HIGH POINT — The City Council on Monday unanimously authorized incentives requests for two projects.
One is for Dive Bar, a company that’s considering opening an arcade bar at 312 N. Elm St. downtown. The other is for Smart Era Lighting Systems, which makes solar-powered products and is seeking a state grant to redevelop two south High Point buildings for office, assembly and warehouse space.
Dive Bar is considering leasing 4,794 square feet in a former medical office building across the street from Truist Point stadium for an establishment that would serve alcoholic beverages and offer pool tables and various types of arcade games.
Organizers hope to be operational there by the end of the year, pending lease negotiations, permit approvals and other factors.
Dive Bar operates in Mooresville and Hickory, and High Point is its top destination for its next location in part because of the growth in the area around the ballpark, according to the company.
If the project goes forward here, the company would create 19 new positions and invest $650,000 in building upfits and equipment.
The council authorized $124,798 in rent assistance incentives for Dive Bar over a four-year period.
Smart Era Lighting Systems, which makes solar lighting, signs and billboards, and bench charging stations, is seeking a state building reuse grant of $100,000, and the council authorized a local match of $5,000 for the project.
The company purchased 21,400 square feet of building space at 1710 and 1720 King St. in March, and is looking to invest additional funds to renovate and equip the facilities.
The company would relocate five jobs and create 13 new jobs paying average annual wages of $58,670 over a three-year period.
Grant awards will be announced in June, and the project could begin construction then, according to the city.
JAMESTOWN — John Harran has always enjoyed cycling, but now the pastime is giving him a reward that goes beyond fun and fitness.
It gives him fulfillment.
“I love to ride for a cause that’s going to do some good and help somebody,” the 61-year-old Jamestown man says. “I really enjoy getting involved that way.”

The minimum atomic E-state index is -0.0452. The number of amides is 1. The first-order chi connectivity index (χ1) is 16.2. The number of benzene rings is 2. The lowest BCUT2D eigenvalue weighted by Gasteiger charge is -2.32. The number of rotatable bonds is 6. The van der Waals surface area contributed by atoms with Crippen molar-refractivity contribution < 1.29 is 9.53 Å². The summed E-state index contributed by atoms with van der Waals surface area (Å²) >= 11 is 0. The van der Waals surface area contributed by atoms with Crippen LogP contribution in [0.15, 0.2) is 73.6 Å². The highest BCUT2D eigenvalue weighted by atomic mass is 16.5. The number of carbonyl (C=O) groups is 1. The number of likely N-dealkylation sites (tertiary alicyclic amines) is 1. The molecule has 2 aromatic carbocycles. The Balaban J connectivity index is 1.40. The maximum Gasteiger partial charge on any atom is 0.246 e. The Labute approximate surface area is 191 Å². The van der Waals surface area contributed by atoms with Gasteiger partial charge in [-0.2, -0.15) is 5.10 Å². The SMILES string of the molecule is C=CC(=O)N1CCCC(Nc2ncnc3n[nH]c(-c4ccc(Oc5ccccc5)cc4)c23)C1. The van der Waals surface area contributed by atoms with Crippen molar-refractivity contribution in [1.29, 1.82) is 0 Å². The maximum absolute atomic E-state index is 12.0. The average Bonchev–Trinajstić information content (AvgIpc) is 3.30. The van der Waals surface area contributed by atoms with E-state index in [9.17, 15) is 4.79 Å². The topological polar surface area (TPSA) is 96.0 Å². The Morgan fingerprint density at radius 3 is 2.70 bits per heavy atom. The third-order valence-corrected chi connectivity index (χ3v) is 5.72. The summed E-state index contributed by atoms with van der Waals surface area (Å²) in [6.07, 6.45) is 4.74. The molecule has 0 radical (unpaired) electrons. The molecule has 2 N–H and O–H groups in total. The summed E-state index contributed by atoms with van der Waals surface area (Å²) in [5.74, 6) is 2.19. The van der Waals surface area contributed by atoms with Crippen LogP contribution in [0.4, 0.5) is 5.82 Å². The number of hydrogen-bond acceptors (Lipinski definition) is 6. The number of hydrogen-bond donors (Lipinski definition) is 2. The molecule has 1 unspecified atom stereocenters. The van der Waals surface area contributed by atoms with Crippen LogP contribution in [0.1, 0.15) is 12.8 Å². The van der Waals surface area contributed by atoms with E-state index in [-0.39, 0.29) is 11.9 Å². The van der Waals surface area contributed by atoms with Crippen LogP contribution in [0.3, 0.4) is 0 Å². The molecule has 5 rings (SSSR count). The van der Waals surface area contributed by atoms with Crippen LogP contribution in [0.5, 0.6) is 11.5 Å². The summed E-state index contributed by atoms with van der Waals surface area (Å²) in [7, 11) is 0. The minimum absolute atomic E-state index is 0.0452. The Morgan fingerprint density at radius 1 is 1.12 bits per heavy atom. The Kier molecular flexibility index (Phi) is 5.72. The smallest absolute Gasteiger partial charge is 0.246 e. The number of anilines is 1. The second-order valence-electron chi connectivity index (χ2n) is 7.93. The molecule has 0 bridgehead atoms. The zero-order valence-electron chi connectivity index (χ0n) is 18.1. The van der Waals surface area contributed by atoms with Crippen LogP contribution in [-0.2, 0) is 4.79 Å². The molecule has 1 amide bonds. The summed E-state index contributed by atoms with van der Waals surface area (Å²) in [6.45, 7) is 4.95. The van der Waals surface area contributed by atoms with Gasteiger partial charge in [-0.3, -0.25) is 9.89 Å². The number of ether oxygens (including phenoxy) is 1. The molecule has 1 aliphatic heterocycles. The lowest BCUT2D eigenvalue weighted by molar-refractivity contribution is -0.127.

This weekend, Harran will be one of the more than 400 cyclists participating in the 2023 Victory Ride To Cure Cancer, an annual biking trek that raises money for The V Foundation For Cancer Research. Since its inception, the ride has raised more than $1.3 million for The V Foundation, which was founded by ESPN and the late North Carolina State University basketball coach, Jim Valvano.
This year’s ride will be held Saturday in Knightdale, with participants cycling either a 10-, 30- or 60-mile route. Harran, who will ride with a team of five others, plans to ride the 60-mile route. His team, which is participating under the name Kernersville Cycling Club, also includes Cameron Sweeney (captain), John Lang, Dallas Smith, Paul Hammond and Lisa Featherngill.
“This is my second year participating,” he says, “and it’s something I plan on doing for a long time.”
Harran participated in his first Victory Ride last year, after learning about the event from fellow cyclists.
“I love to ride anyway, and what a great way to do it, by riding and getting people to donate to the cause,” Harran says. “(Fighting cancer) is a cause that touches everybody, so it’s nice to know the foundation gets this money where it’s doing some good.”
Harran says he’s been putting in some extra training time to prepare for Saturday’s ride.